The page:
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Iranian free trade zone is a haven for American trucks and muscle cars

iranian free trade zone haven american trucks muscle cars 2014 chevrolet camaro 1le

What would Vanishing Point look like if it was filmed in Iran?

The United States and the Islamic Republic have their differences, but people in both countries share a love of big trucks and muscle cars from Detroit’s Big Three.

Despite trade restrictions, these vehicles are slipping into the Iranian city of Tabriz, thanks to a nearby free trade zone close to Armenia and Azerbaijan, Reuters reports.

Before the 1979 revolution and the subsequent severing of diplomatic relations between the two countries, Iran was a major market for American cars. And it looks like it could be again.

The Aras free trade zone began allowing car imports last year, creating a loophole for the importation of American cars. Sales of cars from the U.S. are banned in Iran, so they still have to be imported from a third country, such as the United Arab Emirates.

The third-party importers are not authorized to sell cars by the manufacturers, which are bound by U.S. trade sanctions.

More than 1,500 vehicles have reportedly been sold in Aras, and half of them are American. The Chevrolet Camaro is reportedly one of the most popular nameplates.

Only residents or registered businesses within the free trade zone can buy cars there. The cars are unrestricted within the zone; owners can purchase a special blue license plate to drive in the rest of Iran for two months a year.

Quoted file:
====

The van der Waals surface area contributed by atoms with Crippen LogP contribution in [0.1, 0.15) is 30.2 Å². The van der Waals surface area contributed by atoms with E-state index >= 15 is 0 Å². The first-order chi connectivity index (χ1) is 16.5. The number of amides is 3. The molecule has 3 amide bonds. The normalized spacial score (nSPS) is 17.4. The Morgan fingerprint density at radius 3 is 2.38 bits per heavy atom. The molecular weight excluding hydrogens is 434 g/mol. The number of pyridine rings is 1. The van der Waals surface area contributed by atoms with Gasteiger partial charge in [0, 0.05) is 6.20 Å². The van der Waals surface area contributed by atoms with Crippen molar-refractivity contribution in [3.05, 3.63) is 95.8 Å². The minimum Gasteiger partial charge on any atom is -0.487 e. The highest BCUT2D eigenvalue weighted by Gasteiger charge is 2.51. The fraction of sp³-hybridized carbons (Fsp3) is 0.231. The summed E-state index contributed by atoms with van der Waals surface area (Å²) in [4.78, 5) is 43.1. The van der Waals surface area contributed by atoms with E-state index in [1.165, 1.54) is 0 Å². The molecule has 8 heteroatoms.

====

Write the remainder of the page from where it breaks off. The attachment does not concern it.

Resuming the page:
One Aras-based trading company is advertising its Chevys in Iranian media with the slogan “the return of a legend after 34 years.”

Before the revolution, American cars weren’t just available in Iran, they were popular.

The government of Shah Mohammed Reza Pahlavi was a staunch ally of the U.S., so in the 1960s and ’70s many young Iranians went abroad for college. Arriving in the U.S. at the height of the muscle car craze, they fell in love with the same Camaros and Mustangs as their American counterparts, a 2010 New York Times article on the Tehran Cafe Racers car club notes.

General Motors also partnered with an Iranian company to assemble cars in the country at one time. Renault and Peugeot currently import cars as kits and assemble them in-country. The Iran Khodro (IKCO, formerly Iran National) Samand, for example, is a re-badged Peugeot 405.

For years, the only car available to Iranians in large quantities was the Paykan (pie-kan), a copy of the British Hillman Hunter built by IKCO from 1966 to 2005.

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